veuve de la vendange
Friday, January 11, 2013
I wrote the story "crush widow" two years ago. Were you reading then? (Photo of a modern cabanon with its carpet of white flowers taken in Sainte Cécile-les-Vignes. In wintertime, the old, leafless vines always look, to me, like upended chicken feet—as do all the pollarded trees.)
la veuve de la vendange (lah vuv deuh lah von danzh)
: crush widow
Audio file: Listen to Jean-Marc pronounce the French words below: MP3 file or Wav file
On les appelle "les veuves de la vendange", ces femmes qui "perdent" leur mari chaque année en septembre, pendant le ramassage des raisins. We call them "crush widows", these women who "lose" their husbands each year, in September, during the grape harvest.
A DAY IN A FRENCH LIFE... by Kristin Espinasse
I learned a new term last fall, while guiding yet another enthusiastic and brave bénévole out to the vine fields to help my husband, Chief Grape, with the work load.
"Yeah," said Eugenia, sympathetically, as she speed-walked (wouldn't want to keep the Wine Chief waiting!) beside me in well-worn jeans and a grape-stained tee. "There is even a term for it!"
"The harvest just keeps on going... and going... and going... At first it was two weeks, then four, then six. We began this vendange eight weeks ago!" I told our latest helper, as we hurried out to the field, buckets and sécateurs in hand. (I would soon leave Eugenia with Jean-Marc and another volunteer, Jeffrey, in time to dash back to the kitchen and stare into the fridge, wondering just what to throw together for an impromptu lunch for the assistants. I didn't dare serve last night's noodles: a collection of scraped-from-the-kids'-plates pasta... fit for a close-knit family, but nowhere near appropriate for our volunteers!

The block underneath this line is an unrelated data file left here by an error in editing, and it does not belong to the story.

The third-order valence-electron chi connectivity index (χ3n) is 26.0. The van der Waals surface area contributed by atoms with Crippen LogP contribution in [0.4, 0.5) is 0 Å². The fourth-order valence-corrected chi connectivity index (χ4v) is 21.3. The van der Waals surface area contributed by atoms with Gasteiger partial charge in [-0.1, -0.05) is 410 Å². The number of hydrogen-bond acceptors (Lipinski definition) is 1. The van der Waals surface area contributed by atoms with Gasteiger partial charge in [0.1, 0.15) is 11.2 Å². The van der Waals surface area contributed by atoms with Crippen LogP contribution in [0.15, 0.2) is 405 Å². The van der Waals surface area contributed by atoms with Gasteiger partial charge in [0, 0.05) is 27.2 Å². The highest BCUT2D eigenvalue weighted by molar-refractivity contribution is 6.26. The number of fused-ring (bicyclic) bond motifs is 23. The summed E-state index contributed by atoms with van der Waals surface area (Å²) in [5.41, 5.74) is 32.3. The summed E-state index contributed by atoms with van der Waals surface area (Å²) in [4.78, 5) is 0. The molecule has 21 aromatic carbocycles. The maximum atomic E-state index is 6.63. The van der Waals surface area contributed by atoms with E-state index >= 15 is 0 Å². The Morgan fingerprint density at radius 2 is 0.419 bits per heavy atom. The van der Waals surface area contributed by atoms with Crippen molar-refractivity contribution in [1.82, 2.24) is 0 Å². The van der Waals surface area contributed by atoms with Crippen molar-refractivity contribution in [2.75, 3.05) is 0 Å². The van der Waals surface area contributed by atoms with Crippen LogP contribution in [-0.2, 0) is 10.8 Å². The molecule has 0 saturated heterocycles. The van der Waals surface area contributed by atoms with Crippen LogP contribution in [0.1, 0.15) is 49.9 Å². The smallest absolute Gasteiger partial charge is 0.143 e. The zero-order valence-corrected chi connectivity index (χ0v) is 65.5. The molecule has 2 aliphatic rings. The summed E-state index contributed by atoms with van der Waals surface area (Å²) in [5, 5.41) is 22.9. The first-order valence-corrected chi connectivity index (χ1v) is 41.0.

Huffing and puffing our way out to the field farthest from the house, Eugenia disclosed to me the well-known term used in the wine industry. "They call women like you "crush widows".
Crush widows! It was one of those aha! moments. So I was not alone in this very lonely state, the grape harvest, when vintners disappear from their wives and from the home and can be found somewhere out in the field or in the "cave" for the remains of the day.
But what Eugenia didn't tell me was that crush widows don't suddenly lose their status—and regain their lost love—after the grape crush. No! They wear their vine veils on into winter.... when their husbands are busy juggling the sales of their wine, the accounting, the bottling, the PR, and the pruning of their vines!
"Want to eat early tonight?" I had in mind a movie on T.V., one we could watch after an early meal...
This morning I woke up and checked the pan on the stove. His portion of rumsteak aux champignons was still waiting for him. I imagined Chief Grape had filled up on crackers, olives, and nuts during last night's vigneron meeting. This was all he needed to do! Join another Cercle de Vignerons!!!
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He loves me. He loves those grapes. He loves me. He loves those grapes!
bénévole = volunteer
la vendange = harvest (read about a typical vendange, here!)
le sécateur = pruning shears
le vigneron = wine maker
What Smokey looking for? Click here to share a guess. (It's not snowing here in the south, near Bandol. Photo taken in Sainte Cécile, where it snowed a few years ago!).
The Widow Clicquot. Highly recommended! Both Jean-Marc and I loved this book, and took turned yanking it out of each other's hands during summer vacation. Click to see the reviews.
A cozy kissing bench for the garden. I'm looking for one of these in France, meantime, for US readers, you can get one at Amazon!
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For more online reading: The Lost Gardens: A Story of Two Vineyards and a Sobriety